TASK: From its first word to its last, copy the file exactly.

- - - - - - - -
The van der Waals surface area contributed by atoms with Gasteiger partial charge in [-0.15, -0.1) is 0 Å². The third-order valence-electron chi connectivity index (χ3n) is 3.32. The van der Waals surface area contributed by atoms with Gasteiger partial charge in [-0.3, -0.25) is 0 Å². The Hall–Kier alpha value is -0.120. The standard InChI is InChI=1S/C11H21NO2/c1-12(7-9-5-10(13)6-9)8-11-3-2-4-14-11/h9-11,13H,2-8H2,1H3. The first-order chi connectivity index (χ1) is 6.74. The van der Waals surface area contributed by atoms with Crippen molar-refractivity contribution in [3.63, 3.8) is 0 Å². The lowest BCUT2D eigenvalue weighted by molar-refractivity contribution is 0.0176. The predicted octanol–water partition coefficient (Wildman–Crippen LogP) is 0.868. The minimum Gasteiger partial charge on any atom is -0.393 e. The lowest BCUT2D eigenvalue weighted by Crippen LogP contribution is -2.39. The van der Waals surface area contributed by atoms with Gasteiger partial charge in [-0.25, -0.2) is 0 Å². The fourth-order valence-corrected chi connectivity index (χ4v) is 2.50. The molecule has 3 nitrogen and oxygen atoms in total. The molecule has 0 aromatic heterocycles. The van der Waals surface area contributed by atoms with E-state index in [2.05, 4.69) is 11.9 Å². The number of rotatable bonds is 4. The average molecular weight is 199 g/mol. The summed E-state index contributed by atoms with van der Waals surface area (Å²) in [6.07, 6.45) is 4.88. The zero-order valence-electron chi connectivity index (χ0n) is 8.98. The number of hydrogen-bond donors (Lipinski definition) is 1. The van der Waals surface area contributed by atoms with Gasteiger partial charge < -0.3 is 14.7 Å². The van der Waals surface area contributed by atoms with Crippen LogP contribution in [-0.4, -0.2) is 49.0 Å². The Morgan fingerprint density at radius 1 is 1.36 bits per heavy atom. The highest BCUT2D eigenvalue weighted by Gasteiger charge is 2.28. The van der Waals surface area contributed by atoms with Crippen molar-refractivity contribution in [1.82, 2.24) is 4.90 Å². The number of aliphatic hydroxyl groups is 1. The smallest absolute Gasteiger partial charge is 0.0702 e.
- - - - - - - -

The van der Waals surface area contributed by atoms with Gasteiger partial charge in [-0.15, -0.1) is 0 Å². The third-order valence-electron chi connectivity index (χ3n) is 3.32. The van der Waals surface area contributed by atoms with Gasteiger partial charge in [-0.3, -0.25) is 0 Å². The Hall–Kier alpha value is -0.120. The standard InChI is InChI=1S/C11H21NO2/c1-12(7-9-5-10(13)6-9)8-11-3-2-4-14-11/h9-11,13H,2-8H2,1H3. The first-order chi connectivity index (χ1) is 6.74. The van der Waals surface area contributed by atoms with Crippen molar-refractivity contribution in [3.63, 3.8) is 0 Å². The lowest BCUT2D eigenvalue weighted by molar-refractivity contribution is 0.0176. The predicted octanol–water partition coefficient (Wildman–Crippen LogP) is 0.868. The minimum Gasteiger partial charge on any atom is -0.393 e. The lowest BCUT2D eigenvalue weighted by Crippen LogP contribution is -2.39. The van der Waals surface area contributed by atoms with Gasteiger partial charge in [-0.25, -0.2) is 0 Å². The fourth-order valence-corrected chi connectivity index (χ4v) is 2.50. The molecule has 3 nitrogen and oxygen atoms in total. The molecule has 0 aromatic heterocycles. The van der Waals surface area contributed by atoms with E-state index in [2.05, 4.69) is 11.9 Å². The number of rotatable bonds is 4. The average molecular weight is 199 g/mol. The summed E-state index contributed by atoms with van der Waals surface area (Å²) in [6.07, 6.45) is 4.88. The zero-order valence-electron chi connectivity index (χ0n) is 8.98. The number of hydrogen-bond donors (Lipinski definition) is 1. The van der Waals surface area contributed by atoms with Gasteiger partial charge < -0.3 is 14.7 Å². The van der Waals surface area contributed by atoms with Crippen LogP contribution in [-0.4, -0.2) is 49.0 Å². The Morgan fingerprint density at radius 1 is 1.36 bits per heavy atom. The highest BCUT2D eigenvalue weighted by Gasteiger charge is 2.28. The van der Waals surface area contributed by atoms with Crippen molar-refractivity contribution in [1.82, 2.24) is 4.90 Å². The number of aliphatic hydroxyl groups is 1. The smallest absolute Gasteiger partial charge is 0.0702 e.